We never got a chance the other day to follow-up on the news of the appointment of Clive Crook as a writer and the senior editorial advisor to Atlantic Media, the parent company of Hotline, National Journal, The Atlantic (Monthly), Government Executive, and CongressDaily, among other publications.
Chairman and Publisher David G. Bradley’s memo to staff on Tuesday laid out his vision for the new position. Clive, who will arrive in the States from his current position at the Economist sometime in mid-July, will join Bradley’s senior conclave of John Sullivan, John Galloway, and Elizabeth Keffer to help make editorial and visionary decisions.
Offering high praise for anyone starting work at a magazine that has included writers like Nathaniel Hawthorne, Ralph Waldo Emerson, Henry Wadsworth Longfellow, Oliver Wendell Holmes, Mark Twain, and W.E.B. DuBois, Bradley wrote of Clive, “He runs deep, lucid, rigorous, across terrain I wish I had mastered. And, therein, I find him original and compelling. We have, and have had before, arresting intellectual talent in our magazines. I don’t know that we have had better.”
Full memo, dripping with DGB’s unique deferential tone, after the jump.
To: Atlantic Media Colleagues
From: David G. Bradley
Re: A Seven Year Ambition
A true media titan could have accomplished this in a fraction of the time. Even so, I am deeply pleased that, after seven years of conversation, we have had some success in recruiting Clive Crook to join the Atlantic Media enterprise. Before our business day in Washington began, the Economist in London announced that Clive is moving to Washington to take a full-time position as writer and as my senior editorial advisor at Atlantic Media.
The Appointment in Brief
As perhaps you imagined, I have spent some portion of the last two years without a principal, editorial advisor to help me think through and execute our larger editorial ambitions: creating a great journalism destination, recruiting and advancing exceptional talent, thinking through new publications, vetting the possibilities for acquisition. This is a role difficult in any circumstance, all but impossible for anyone also charged with getting out a specific publication.
Upon his arrival in Washington, just after July 4, Clive will step forward to a new title and position in the firm, Editorial Advisor to the Chairman. Clive will join John Sullivan, John Galloway, Elizabeth Keffer and me on the modest committee we convene to govern the enterprise.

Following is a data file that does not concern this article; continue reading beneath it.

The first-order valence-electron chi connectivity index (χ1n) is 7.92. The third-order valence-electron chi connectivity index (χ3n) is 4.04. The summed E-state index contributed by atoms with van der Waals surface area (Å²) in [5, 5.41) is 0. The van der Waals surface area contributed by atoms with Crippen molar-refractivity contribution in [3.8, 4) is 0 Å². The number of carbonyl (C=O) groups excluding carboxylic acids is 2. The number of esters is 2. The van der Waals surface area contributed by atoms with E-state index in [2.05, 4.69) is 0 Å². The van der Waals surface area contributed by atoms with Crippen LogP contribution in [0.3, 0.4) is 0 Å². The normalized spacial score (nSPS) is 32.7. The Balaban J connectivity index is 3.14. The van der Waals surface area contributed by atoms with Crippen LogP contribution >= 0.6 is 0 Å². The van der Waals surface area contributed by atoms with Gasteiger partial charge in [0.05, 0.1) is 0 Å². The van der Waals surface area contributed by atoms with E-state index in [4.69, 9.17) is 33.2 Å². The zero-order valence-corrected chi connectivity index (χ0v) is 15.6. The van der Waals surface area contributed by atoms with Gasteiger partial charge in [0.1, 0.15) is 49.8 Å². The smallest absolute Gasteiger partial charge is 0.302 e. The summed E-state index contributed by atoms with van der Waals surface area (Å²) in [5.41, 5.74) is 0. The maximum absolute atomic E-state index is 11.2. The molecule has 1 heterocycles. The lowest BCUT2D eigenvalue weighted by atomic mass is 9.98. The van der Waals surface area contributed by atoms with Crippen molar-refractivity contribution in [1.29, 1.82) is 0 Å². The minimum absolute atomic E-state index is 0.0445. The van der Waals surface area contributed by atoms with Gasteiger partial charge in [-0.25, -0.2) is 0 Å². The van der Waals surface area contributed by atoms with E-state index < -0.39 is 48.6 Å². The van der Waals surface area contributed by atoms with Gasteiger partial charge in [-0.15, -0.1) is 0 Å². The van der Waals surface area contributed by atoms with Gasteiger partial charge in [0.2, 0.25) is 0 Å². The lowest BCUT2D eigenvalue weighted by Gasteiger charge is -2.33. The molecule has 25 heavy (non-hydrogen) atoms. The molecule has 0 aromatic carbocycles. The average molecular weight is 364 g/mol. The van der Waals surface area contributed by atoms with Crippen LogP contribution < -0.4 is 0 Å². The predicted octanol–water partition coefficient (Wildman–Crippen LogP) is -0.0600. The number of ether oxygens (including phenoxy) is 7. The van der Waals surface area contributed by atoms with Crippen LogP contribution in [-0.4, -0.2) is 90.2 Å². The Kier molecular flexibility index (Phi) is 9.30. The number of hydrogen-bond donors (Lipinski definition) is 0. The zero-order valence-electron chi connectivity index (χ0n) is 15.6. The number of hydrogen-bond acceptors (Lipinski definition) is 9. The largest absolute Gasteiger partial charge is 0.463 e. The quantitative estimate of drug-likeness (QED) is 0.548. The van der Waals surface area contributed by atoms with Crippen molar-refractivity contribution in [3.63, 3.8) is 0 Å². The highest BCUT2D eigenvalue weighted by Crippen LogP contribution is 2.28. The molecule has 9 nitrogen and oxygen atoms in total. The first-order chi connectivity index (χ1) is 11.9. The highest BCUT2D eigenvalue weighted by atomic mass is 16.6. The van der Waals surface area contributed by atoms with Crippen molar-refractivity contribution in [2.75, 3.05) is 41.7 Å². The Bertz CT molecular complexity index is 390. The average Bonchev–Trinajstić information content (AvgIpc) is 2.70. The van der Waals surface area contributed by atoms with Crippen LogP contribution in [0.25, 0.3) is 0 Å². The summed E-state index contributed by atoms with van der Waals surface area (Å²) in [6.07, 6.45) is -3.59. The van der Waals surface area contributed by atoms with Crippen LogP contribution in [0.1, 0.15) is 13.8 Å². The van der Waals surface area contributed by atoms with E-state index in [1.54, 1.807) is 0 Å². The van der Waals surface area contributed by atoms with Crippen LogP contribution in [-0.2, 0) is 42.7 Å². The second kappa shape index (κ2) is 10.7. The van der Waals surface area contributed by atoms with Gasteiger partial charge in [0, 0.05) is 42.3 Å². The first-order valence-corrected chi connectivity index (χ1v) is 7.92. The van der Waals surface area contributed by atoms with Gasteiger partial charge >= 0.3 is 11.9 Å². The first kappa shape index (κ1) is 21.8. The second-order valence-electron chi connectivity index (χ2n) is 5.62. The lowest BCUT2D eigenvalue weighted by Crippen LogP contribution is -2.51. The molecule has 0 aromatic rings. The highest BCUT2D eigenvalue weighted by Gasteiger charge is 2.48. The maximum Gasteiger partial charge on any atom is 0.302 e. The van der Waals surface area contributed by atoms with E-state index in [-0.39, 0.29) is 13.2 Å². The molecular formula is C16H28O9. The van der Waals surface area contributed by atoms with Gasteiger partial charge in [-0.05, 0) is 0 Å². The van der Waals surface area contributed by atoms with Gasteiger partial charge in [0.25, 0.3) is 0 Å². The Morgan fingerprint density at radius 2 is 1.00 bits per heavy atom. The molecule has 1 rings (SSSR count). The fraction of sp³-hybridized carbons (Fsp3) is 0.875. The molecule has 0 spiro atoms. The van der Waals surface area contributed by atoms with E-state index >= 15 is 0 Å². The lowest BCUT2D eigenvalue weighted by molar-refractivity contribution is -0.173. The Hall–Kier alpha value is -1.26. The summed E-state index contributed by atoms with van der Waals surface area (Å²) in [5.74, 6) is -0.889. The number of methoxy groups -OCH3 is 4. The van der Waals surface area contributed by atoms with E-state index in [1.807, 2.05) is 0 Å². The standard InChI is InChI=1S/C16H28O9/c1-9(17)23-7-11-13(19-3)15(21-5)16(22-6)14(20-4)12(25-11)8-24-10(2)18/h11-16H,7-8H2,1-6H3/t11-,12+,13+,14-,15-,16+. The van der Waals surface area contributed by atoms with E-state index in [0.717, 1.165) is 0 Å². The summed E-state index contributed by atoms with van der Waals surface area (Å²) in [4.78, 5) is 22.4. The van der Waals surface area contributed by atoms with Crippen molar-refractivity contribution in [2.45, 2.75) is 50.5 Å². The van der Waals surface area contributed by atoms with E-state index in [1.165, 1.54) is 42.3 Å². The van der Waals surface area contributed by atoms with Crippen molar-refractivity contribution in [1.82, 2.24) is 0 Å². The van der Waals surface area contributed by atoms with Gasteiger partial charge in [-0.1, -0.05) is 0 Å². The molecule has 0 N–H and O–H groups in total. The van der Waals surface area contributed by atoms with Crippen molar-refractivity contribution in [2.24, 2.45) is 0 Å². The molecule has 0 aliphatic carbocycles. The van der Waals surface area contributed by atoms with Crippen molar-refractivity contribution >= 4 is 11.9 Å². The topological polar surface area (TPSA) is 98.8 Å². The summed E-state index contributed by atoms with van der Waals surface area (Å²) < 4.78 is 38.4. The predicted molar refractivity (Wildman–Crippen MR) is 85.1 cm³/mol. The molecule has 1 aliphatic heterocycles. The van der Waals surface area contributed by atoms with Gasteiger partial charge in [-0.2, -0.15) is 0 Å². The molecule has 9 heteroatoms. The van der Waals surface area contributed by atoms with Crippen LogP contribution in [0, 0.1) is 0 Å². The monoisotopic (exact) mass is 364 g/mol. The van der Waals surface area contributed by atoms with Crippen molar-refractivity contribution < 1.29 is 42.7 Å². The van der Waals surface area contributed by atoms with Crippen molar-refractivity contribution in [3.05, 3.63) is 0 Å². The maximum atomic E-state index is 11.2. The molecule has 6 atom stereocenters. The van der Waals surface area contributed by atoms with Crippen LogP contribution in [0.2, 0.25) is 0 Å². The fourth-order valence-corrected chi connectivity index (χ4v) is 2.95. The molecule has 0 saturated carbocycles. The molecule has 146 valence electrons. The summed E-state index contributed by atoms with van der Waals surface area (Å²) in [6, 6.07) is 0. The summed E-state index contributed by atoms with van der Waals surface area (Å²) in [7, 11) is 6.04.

The run of Clive’s career is what you would want in the leadership of the Economist. Clive graduated from Magdalen College, Oxford, in Philosophy, Politics and Economics. He pursued his masters in economics at the London School of Economics. He labored (I assume the right verb) for five years in the Government, a final two year posting in HM Treasury. Then, and beginning in 1982, Clive began his path up the Economist’s (hidden) masthead, serving as economics correspondent, Washington correspondent (1985-1986), economics editor and, since 1993, deputy editor–the number two position. With Bill Emmott, the editor, Clive is responsible for the greater part of the brilliance of the Economist formula–a consistent world view expressed, consistently, in tight and engaging prose.
Some of you must know this sentiment: realizing that someone’s comment expresses, but better, exactly your view–save for the fact that you had not thought it until now. Across much of the world political economy, that is Clive for me. He runs deep, lucid, rigorous, across terrain I wish I had mastered. And, therein, I find him original and compelling. We have, and have had before, arresting intellectual talent in our magazines. I don’t know that we have had better.
On balance, it may be no favor to a new executive to post him so high in an enterprise. Perhaps I can ask you, all the same, to help welcome Clive to Washington and then to our work.
I close with my continuing appreciation to all of you, mindful of the privilege of working in your company.